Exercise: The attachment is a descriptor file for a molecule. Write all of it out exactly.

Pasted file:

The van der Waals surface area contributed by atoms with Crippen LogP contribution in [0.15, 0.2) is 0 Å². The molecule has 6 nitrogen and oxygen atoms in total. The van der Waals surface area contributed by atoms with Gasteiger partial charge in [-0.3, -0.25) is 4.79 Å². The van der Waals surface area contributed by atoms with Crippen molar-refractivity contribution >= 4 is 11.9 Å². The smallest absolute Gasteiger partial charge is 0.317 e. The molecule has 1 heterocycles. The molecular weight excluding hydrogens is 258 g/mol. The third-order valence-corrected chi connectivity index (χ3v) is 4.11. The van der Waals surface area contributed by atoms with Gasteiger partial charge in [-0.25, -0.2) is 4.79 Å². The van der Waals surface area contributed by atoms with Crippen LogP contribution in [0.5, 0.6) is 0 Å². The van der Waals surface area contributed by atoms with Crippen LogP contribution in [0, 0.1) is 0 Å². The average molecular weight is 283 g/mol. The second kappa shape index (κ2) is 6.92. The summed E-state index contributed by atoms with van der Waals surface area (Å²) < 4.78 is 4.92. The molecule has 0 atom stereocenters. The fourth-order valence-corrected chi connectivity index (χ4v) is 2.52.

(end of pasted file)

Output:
The van der Waals surface area contributed by atoms with Crippen LogP contribution in [0.15, 0.2) is 0 Å². The molecule has 6 nitrogen and oxygen atoms in total. The van der Waals surface area contributed by atoms with Gasteiger partial charge in [-0.3, -0.25) is 4.79 Å². The van der Waals surface area contributed by atoms with Crippen molar-refractivity contribution >= 4 is 11.9 Å². The smallest absolute Gasteiger partial charge is 0.317 e. The molecule has 1 heterocycles. The molecular weight excluding hydrogens is 258 g/mol. The third-order valence-corrected chi connectivity index (χ3v) is 4.11. The van der Waals surface area contributed by atoms with Gasteiger partial charge in [-0.25, -0.2) is 4.79 Å². The van der Waals surface area contributed by atoms with Crippen LogP contribution in [0.5, 0.6) is 0 Å². The van der Waals surface area contributed by atoms with Crippen LogP contribution in [0, 0.1) is 0 Å². The average molecular weight is 283 g/mol. The second kappa shape index (κ2) is 6.92. The summed E-state index contributed by atoms with van der Waals surface area (Å²) < 4.78 is 4.92. The molecule has 0 atom stereocenters. The fourth-order valence-corrected chi connectivity index (χ4v) is 2.52.